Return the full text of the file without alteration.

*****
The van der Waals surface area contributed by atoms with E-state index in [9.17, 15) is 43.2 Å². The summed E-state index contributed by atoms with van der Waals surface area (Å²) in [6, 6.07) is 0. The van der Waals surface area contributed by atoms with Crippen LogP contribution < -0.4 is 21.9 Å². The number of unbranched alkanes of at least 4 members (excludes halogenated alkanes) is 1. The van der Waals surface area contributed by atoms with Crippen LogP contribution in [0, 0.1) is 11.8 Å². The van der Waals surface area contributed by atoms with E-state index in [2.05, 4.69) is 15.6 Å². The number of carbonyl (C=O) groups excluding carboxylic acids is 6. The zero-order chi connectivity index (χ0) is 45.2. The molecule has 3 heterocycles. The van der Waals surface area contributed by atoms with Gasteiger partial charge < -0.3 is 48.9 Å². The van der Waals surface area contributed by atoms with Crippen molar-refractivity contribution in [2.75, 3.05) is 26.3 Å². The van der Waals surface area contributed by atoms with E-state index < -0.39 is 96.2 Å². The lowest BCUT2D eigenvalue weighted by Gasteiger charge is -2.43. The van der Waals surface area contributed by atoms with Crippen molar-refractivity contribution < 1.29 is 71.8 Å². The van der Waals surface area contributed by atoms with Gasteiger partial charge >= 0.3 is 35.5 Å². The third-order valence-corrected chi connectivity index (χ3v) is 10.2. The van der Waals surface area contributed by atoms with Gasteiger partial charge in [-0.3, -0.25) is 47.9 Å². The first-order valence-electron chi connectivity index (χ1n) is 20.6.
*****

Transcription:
The van der Waals surface area contributed by atoms with E-state index in [9.17, 15) is 43.2 Å². The summed E-state index contributed by atoms with van der Waals surface area (Å²) in [6, 6.07) is 0. The van der Waals surface area contributed by atoms with Crippen LogP contribution < -0.4 is 21.9 Å². The number of unbranched alkanes of at least 4 members (excludes halogenated alkanes) is 1. The van der Waals surface area contributed by atoms with Crippen LogP contribution in [0, 0.1) is 11.8 Å². The van der Waals surface area contributed by atoms with E-state index in [2.05, 4.69) is 15.6 Å². The number of carbonyl (C=O) groups excluding carboxylic acids is 6. The zero-order chi connectivity index (χ0) is 45.2. The molecule has 3 heterocycles. The van der Waals surface area contributed by atoms with Gasteiger partial charge < -0.3 is 48.9 Å². The van der Waals surface area contributed by atoms with Crippen molar-refractivity contribution in [2.75, 3.05) is 26.3 Å². The van der Waals surface area contributed by atoms with E-state index < -0.39 is 96.2 Å². The lowest BCUT2D eigenvalue weighted by Gasteiger charge is -2.43. The van der Waals surface area contributed by atoms with Crippen molar-refractivity contribution < 1.29 is 71.8 Å². The van der Waals surface area contributed by atoms with Gasteiger partial charge >= 0.3 is 35.5 Å². The third-order valence-corrected chi connectivity index (χ3v) is 10.2. The van der Waals surface area contributed by atoms with Gasteiger partial charge in [-0.3, -0.25) is 47.9 Å². The first-order valence-electron chi connectivity index (χ1n) is 20.6.